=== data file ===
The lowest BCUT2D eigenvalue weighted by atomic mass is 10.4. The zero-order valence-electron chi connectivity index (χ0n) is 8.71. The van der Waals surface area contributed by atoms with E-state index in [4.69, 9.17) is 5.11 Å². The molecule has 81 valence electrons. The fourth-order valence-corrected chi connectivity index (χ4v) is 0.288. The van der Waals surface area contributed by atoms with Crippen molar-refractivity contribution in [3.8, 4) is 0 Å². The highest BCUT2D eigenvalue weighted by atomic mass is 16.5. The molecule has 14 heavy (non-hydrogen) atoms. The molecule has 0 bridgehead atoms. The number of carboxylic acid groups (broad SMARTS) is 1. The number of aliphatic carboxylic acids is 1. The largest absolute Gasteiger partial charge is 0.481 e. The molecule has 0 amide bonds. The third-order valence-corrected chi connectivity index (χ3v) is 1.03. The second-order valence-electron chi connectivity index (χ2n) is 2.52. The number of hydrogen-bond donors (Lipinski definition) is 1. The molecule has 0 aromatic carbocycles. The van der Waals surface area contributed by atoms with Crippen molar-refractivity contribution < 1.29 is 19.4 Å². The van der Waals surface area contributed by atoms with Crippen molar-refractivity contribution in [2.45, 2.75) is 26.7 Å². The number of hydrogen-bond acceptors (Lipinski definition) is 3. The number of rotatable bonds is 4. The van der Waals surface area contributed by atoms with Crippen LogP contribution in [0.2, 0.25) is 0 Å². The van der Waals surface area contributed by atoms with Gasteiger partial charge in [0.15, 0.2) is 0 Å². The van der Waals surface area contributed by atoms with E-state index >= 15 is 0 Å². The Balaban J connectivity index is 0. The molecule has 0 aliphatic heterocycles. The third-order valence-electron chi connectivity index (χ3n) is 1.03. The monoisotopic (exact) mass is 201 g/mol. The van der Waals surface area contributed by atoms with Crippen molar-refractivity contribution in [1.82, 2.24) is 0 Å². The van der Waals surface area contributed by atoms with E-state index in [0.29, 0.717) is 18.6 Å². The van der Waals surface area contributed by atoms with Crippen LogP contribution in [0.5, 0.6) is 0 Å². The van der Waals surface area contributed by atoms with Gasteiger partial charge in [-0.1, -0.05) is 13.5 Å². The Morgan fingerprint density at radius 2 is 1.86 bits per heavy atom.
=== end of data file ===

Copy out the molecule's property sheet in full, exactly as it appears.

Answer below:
The lowest BCUT2D eigenvalue weighted by atomic mass is 10.4. The zero-order valence-electron chi connectivity index (χ0n) is 8.71. The van der Waals surface area contributed by atoms with E-state index in [4.69, 9.17) is 5.11 Å². The molecule has 81 valence electrons. The fourth-order valence-corrected chi connectivity index (χ4v) is 0.288. The van der Waals surface area contributed by atoms with Crippen molar-refractivity contribution in [3.8, 4) is 0 Å². The highest BCUT2D eigenvalue weighted by atomic mass is 16.5. The molecule has 14 heavy (non-hydrogen) atoms. The molecule has 0 bridgehead atoms. The number of carboxylic acid groups (broad SMARTS) is 1. The number of aliphatic carboxylic acids is 1. The largest absolute Gasteiger partial charge is 0.481 e. The molecule has 0 amide bonds. The third-order valence-corrected chi connectivity index (χ3v) is 1.03. The second-order valence-electron chi connectivity index (χ2n) is 2.52. The number of hydrogen-bond donors (Lipinski definition) is 1. The molecule has 0 aromatic carbocycles. The van der Waals surface area contributed by atoms with Crippen molar-refractivity contribution < 1.29 is 19.4 Å². The van der Waals surface area contributed by atoms with Crippen molar-refractivity contribution in [2.45, 2.75) is 26.7 Å². The number of hydrogen-bond acceptors (Lipinski definition) is 3. The number of rotatable bonds is 4. The van der Waals surface area contributed by atoms with Crippen LogP contribution in [0.2, 0.25) is 0 Å². The van der Waals surface area contributed by atoms with Gasteiger partial charge in [0.15, 0.2) is 0 Å². The van der Waals surface area contributed by atoms with E-state index >= 15 is 0 Å². The Balaban J connectivity index is 0. The molecule has 0 aliphatic heterocycles. The third-order valence-electron chi connectivity index (χ3n) is 1.03. The monoisotopic (exact) mass is 201 g/mol. The van der Waals surface area contributed by atoms with Crippen molar-refractivity contribution in [1.82, 2.24) is 0 Å². The van der Waals surface area contributed by atoms with E-state index in [0.29, 0.717) is 18.6 Å². The van der Waals surface area contributed by atoms with Crippen LogP contribution in [0.5, 0.6) is 0 Å². The van der Waals surface area contributed by atoms with Gasteiger partial charge in [-0.1, -0.05) is 13.5 Å². The Morgan fingerprint density at radius 2 is 1.86 bits per heavy atom.